Art Venegas, arguably the best and most influential rotational shot coach the sport has produced, was also attuned at that time to the possibilities of a very large man mastering the spin. In a conversation I had with him this past October, Art recalled his impressions of the young and very large (6’10”) Carl Myerscough who he first came across in the late ‘90’s while coaching at UCLA and still describes as “the best young putter” he’s ever seen. “I never recruited foreigners,” Art remembered, “but I made an exception with Myerscough because I wanted the world to see what was possible.”

Myerscough did become a rotational putter, but he ended up throwing at Nebraska, where he won indoor and outdoor NCAA titles during a career marred by injuries and doping violations. He retired with a PB of 21.92m, but Art believes that Myerscough had possessed the raw potential to throw eighty feet clean. 

Art left UCLA in 2009 without having the chance to unleash a giant spinner on the unsuspecting shot put world, but in 2013 he began what would turn out to be a remarkably successful partnership with the more conventionally-sized (6’0″, 295lbs) Joe Kovacs.

Joe took up residence at the Chula Vista training center and quickly flourished under Art’s tutelage. In 2014, he broke twenty-two meters and won his first national title. In 2015, he upped his PB to 22.56m at a Diamond League meet in Monaco and then won the World title in Beijing.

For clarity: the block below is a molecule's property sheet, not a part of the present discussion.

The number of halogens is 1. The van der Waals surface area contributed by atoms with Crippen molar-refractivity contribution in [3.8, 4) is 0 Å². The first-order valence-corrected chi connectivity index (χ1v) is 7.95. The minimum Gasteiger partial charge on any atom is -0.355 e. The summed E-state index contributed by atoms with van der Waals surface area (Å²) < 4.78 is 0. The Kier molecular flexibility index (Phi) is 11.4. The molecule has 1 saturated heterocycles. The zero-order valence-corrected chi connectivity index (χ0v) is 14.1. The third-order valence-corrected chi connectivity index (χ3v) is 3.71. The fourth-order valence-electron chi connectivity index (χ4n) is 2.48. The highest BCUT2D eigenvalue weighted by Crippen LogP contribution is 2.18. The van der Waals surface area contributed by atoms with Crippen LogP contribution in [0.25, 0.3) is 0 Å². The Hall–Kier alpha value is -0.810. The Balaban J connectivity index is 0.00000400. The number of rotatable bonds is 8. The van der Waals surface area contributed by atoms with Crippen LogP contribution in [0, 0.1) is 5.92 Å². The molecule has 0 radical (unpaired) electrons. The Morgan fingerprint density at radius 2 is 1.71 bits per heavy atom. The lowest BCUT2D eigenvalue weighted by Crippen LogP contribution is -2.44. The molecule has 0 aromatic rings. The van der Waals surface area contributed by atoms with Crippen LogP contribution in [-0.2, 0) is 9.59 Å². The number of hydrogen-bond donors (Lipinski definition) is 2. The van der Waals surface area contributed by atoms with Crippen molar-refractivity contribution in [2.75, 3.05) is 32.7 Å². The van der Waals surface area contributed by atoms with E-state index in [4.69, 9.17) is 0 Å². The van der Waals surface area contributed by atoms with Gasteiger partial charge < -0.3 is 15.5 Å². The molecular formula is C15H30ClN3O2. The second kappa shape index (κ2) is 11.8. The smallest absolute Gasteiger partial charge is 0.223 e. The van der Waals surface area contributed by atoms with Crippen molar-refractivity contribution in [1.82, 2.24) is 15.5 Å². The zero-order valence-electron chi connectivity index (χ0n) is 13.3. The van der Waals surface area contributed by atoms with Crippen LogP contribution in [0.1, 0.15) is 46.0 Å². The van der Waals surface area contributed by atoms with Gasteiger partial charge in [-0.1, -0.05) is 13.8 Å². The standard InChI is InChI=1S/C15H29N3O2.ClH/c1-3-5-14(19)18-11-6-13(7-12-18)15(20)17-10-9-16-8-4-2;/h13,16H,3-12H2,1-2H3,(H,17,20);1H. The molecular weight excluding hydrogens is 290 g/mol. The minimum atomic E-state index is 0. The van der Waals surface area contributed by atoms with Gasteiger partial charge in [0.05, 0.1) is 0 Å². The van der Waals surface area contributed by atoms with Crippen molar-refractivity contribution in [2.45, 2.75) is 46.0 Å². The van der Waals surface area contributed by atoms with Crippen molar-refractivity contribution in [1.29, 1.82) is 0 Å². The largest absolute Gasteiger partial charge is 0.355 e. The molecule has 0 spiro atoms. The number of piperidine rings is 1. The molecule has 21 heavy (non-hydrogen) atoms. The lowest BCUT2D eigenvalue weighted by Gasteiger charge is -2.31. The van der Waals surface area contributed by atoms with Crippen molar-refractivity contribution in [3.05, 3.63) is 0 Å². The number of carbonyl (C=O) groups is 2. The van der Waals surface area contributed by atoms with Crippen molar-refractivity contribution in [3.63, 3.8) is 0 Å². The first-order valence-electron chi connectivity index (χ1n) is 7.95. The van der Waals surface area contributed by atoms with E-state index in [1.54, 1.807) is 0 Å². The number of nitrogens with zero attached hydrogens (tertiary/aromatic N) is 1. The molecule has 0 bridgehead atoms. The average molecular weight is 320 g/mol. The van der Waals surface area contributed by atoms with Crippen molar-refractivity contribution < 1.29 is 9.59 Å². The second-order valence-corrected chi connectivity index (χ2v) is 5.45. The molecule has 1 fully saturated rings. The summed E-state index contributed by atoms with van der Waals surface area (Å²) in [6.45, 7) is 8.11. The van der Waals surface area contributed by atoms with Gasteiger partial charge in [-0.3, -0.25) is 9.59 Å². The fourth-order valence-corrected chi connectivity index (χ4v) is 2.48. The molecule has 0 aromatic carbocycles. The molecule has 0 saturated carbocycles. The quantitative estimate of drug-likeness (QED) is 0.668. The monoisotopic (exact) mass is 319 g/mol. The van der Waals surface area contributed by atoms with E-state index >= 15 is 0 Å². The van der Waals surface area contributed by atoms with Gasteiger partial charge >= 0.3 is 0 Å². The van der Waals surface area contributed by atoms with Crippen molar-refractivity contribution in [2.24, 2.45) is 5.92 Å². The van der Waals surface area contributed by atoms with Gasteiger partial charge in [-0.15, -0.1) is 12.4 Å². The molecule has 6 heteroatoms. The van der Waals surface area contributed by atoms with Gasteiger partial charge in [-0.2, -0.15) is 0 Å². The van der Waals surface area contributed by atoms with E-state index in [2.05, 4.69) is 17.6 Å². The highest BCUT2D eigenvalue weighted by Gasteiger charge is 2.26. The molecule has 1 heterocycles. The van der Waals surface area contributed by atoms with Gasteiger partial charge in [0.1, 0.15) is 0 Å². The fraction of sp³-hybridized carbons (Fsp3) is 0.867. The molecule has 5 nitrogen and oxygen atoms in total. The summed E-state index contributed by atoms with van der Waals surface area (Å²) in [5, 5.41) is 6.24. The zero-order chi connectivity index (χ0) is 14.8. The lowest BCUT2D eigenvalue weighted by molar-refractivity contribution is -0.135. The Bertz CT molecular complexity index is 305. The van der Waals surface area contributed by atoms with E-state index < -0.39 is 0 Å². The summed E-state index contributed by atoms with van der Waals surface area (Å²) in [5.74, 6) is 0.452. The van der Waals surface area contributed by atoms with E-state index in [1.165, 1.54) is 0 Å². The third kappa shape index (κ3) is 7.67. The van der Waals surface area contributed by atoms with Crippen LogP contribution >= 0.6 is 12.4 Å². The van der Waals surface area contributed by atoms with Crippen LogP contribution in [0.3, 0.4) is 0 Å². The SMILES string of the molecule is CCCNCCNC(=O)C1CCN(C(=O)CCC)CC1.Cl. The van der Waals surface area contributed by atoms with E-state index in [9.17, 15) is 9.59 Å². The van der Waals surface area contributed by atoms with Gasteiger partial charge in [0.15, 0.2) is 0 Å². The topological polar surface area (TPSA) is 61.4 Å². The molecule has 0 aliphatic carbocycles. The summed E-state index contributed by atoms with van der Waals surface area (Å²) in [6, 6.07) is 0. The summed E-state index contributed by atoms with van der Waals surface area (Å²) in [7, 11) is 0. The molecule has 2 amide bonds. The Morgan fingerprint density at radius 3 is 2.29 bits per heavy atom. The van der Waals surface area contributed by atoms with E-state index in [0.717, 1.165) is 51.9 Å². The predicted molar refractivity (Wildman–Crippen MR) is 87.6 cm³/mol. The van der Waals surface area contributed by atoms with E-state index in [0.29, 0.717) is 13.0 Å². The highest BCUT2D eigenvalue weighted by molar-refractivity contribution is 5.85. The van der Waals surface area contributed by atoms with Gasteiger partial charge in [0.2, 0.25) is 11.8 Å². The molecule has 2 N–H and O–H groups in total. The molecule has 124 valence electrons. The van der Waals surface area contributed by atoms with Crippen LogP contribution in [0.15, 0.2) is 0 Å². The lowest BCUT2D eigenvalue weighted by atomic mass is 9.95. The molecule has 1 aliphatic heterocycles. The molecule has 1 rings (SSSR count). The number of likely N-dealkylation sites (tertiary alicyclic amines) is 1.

Joe remained the best thrower on the planet for most of the summer of 2016, winning Diamond League meets with twenty-two-meter-plus throws in May (the Prefontaine), June (Oslo) and July (London). 

His 21.95m at the Olympic Trials easily put him on the team for Rio, but it was at those Trials that  Crouser, who’d had an unremarkable season to that point, hit his stride throwing 22.11m for the win.

Then came Rio, where Crouser’s 22.52m took out the previous Olympic record of 22.47m set by Ulf Timmerman–a product of the East German state doping program–in 1988. Thus did Venegas and Smith’s premonitions about a giant-sized rotational putter finally come to fruition.